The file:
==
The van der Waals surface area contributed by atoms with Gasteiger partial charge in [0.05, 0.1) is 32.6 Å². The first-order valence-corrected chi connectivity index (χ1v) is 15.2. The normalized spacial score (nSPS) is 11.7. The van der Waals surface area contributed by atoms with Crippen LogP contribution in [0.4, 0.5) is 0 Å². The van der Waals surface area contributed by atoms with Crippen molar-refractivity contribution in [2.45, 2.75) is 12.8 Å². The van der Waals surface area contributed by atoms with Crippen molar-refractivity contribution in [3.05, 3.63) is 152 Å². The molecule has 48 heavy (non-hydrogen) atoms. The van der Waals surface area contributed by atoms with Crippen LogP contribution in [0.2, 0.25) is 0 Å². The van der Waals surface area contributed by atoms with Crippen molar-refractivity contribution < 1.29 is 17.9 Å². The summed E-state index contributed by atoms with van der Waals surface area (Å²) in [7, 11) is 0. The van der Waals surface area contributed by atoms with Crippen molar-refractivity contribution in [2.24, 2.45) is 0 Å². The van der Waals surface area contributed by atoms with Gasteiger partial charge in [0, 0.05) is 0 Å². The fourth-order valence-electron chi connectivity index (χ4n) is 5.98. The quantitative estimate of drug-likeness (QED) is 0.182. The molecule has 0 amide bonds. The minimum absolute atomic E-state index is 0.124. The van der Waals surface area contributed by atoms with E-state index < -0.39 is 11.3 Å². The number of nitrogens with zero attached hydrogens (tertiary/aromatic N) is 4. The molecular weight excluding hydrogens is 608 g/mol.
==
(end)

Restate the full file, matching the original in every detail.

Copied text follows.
The van der Waals surface area contributed by atoms with Gasteiger partial charge in [0.05, 0.1) is 32.6 Å². The first-order valence-corrected chi connectivity index (χ1v) is 15.2. The normalized spacial score (nSPS) is 11.7. The van der Waals surface area contributed by atoms with Crippen LogP contribution in [0.4, 0.5) is 0 Å². The van der Waals surface area contributed by atoms with Crippen molar-refractivity contribution in [2.45, 2.75) is 12.8 Å². The van der Waals surface area contributed by atoms with Crippen molar-refractivity contribution in [3.05, 3.63) is 152 Å². The molecule has 48 heavy (non-hydrogen) atoms. The van der Waals surface area contributed by atoms with Crippen LogP contribution in [0.2, 0.25) is 0 Å². The van der Waals surface area contributed by atoms with Crippen molar-refractivity contribution < 1.29 is 17.9 Å². The summed E-state index contributed by atoms with van der Waals surface area (Å²) in [7, 11) is 0. The van der Waals surface area contributed by atoms with Crippen molar-refractivity contribution in [2.24, 2.45) is 0 Å². The van der Waals surface area contributed by atoms with Gasteiger partial charge in [0, 0.05) is 0 Å². The fourth-order valence-electron chi connectivity index (χ4n) is 5.98. The quantitative estimate of drug-likeness (QED) is 0.182. The molecule has 0 amide bonds. The minimum absolute atomic E-state index is 0.124. The van der Waals surface area contributed by atoms with E-state index < -0.39 is 11.3 Å². The number of nitrogens with zero attached hydrogens (tertiary/aromatic N) is 4. The molecular weight excluding hydrogens is 608 g/mol.